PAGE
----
07.04.2010, Words by Charlie Jones

The Drums

Named after the instrument synonymous with every band Brooklyn rock quartet, THE DRUMS play like a beating heart. Simple, effective and as strong as a fist.

In mid-2009 the 50s inspired musical endeavour was born. Hailed in 2009 as the ‘ones to watch’ by every blog and music aficionado, The Drums (we interviewed them here) came fifth in BBC’s Sound of 2010 list, and if that wasn’t overwhelming enough earlier in the year vocalist Jonathan Pierce publicly declared that live shows “bore the shit out of” him. So, with this, their first of six sold-out UK shows, my expectations are understandably a tad dubious.

This is shortlived. On stage The Drums are more than a musical outfit. They’re a performance piece in which every member falls to the mercy of the energy and spirit of the live spectacle; all inhibitions are completely lost. Non-fussed in their approach to both the lyrics and the music; every song, constructed around the three-minute ‘verse-chorus-verse-chorus-end’, offer instant gratification with catchy hooks and a straight-to-the point libretto. They sing about love, despair and death yet juxtapose these sentiments with the use of intelligible words and sunny music. During the vulnerable Submarine and the upbeat I Felt So Stupid the Brooklynites wear their hearts on their sleeves. Their non-convoluted approach is naive yet completely sincere.

Although quite awkward in their mannerisms the four-piece fit quite nicely up on that small stage; vocalist Pierce bellows down the microphone while happily indulging in his trade-mark jerky, spasmodic dance moves that are angular in style. Guitarist Jacob Graham plays like a mini-hurricane; bouncing about the stage; spinning back and forth tambourine in hand. They’re instinctive, lost in their creation and completely self-unaware.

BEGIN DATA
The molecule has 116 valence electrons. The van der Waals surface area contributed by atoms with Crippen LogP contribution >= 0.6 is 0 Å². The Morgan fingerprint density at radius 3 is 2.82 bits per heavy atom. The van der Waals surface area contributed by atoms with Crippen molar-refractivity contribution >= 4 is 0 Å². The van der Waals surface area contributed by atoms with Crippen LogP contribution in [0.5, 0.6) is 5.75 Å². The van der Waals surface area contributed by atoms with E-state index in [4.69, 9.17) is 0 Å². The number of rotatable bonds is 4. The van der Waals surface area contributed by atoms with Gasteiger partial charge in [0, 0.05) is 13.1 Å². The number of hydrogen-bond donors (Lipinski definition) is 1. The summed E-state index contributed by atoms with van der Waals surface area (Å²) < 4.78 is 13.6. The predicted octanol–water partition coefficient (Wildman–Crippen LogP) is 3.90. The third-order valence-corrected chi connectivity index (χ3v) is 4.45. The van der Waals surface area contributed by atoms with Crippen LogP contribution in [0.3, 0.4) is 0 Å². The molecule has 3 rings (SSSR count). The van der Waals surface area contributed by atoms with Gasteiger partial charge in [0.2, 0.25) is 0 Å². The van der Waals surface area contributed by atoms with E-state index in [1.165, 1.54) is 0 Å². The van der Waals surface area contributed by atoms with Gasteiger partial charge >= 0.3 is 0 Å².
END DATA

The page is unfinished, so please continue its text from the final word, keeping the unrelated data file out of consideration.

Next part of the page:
Song Bestfriend is a kind of clumsy song about mourning the death of a friend. It’s no poignant poem. Instead it gets right to the point. Blunt as a knife yet as sweet as a cherry pie. Love song Make You Mine plays like a school-girl crush, its diary-like lyrics combining teenage angst, self-consciousness (“When I open my mouth I always sound so stupid”) and lust with whistling and hand-claps.

Before jumping off stage the boys closed with first single Let’s Go Surfing a song which ironically is not about surfing at all. The boys admit to knowing little about surf culture, referencing its lyrics to being carefree and the current political climate in America.

Their synth-laced tunes are reminiscent of bands such as New Order and Joy Division while their heartbreaking teen melodramatic themes reference 60s Pop groups The Ronettes and The Shangri-Las. Their EP is good but their live show is better. The Drums are bookish types that make fast-uptight Rock N Roll songs with 60s pop inflexions. Their vivid on-stage presence, wild yet refined, further justifies just what all the fuss is really about. They are the ultimate ‘generation me’ Rock band creating music only for themselves and they are damn lucky the rest of us share their passion.

Read Ruth’s interview with the band (HERE). It’s reet good, I think you will agree.

Photo by Felicity Ieraci

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